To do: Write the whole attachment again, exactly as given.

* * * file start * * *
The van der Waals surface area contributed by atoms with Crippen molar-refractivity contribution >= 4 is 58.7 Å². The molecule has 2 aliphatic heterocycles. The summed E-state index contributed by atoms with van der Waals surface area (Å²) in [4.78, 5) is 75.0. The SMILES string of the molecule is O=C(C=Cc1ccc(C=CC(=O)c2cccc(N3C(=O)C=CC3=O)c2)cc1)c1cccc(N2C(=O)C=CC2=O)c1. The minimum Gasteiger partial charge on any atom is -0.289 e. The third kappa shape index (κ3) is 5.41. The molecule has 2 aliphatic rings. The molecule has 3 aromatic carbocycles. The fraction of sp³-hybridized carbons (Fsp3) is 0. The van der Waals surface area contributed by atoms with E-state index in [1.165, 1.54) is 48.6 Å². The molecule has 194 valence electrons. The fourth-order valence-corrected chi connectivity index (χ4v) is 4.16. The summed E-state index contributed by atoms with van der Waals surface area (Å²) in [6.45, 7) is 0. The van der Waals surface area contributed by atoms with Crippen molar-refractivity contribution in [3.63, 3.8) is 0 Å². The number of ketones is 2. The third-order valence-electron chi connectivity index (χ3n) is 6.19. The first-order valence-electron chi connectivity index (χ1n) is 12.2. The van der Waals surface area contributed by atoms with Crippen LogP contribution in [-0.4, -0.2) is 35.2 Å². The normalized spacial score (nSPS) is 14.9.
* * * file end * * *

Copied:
The van der Waals surface area contributed by atoms with Crippen molar-refractivity contribution >= 4 is 58.7 Å². The molecule has 2 aliphatic heterocycles. The summed E-state index contributed by atoms with van der Waals surface area (Å²) in [4.78, 5) is 75.0. The SMILES string of the molecule is O=C(C=Cc1ccc(C=CC(=O)c2cccc(N3C(=O)C=CC3=O)c2)cc1)c1cccc(N2C(=O)C=CC2=O)c1. The minimum Gasteiger partial charge on any atom is -0.289 e. The third kappa shape index (κ3) is 5.41. The molecule has 2 aliphatic rings. The molecule has 3 aromatic carbocycles. The fraction of sp³-hybridized carbons (Fsp3) is 0. The van der Waals surface area contributed by atoms with E-state index in [1.165, 1.54) is 48.6 Å². The molecule has 194 valence electrons. The fourth-order valence-corrected chi connectivity index (χ4v) is 4.16. The summed E-state index contributed by atoms with van der Waals surface area (Å²) in [6.45, 7) is 0. The van der Waals surface area contributed by atoms with Crippen molar-refractivity contribution in [3.63, 3.8) is 0 Å². The number of ketones is 2. The third-order valence-electron chi connectivity index (χ3n) is 6.19. The first-order valence-electron chi connectivity index (χ1n) is 12.2. The van der Waals surface area contributed by atoms with Crippen LogP contribution in [-0.4, -0.2) is 35.2 Å². The normalized spacial score (nSPS) is 14.9.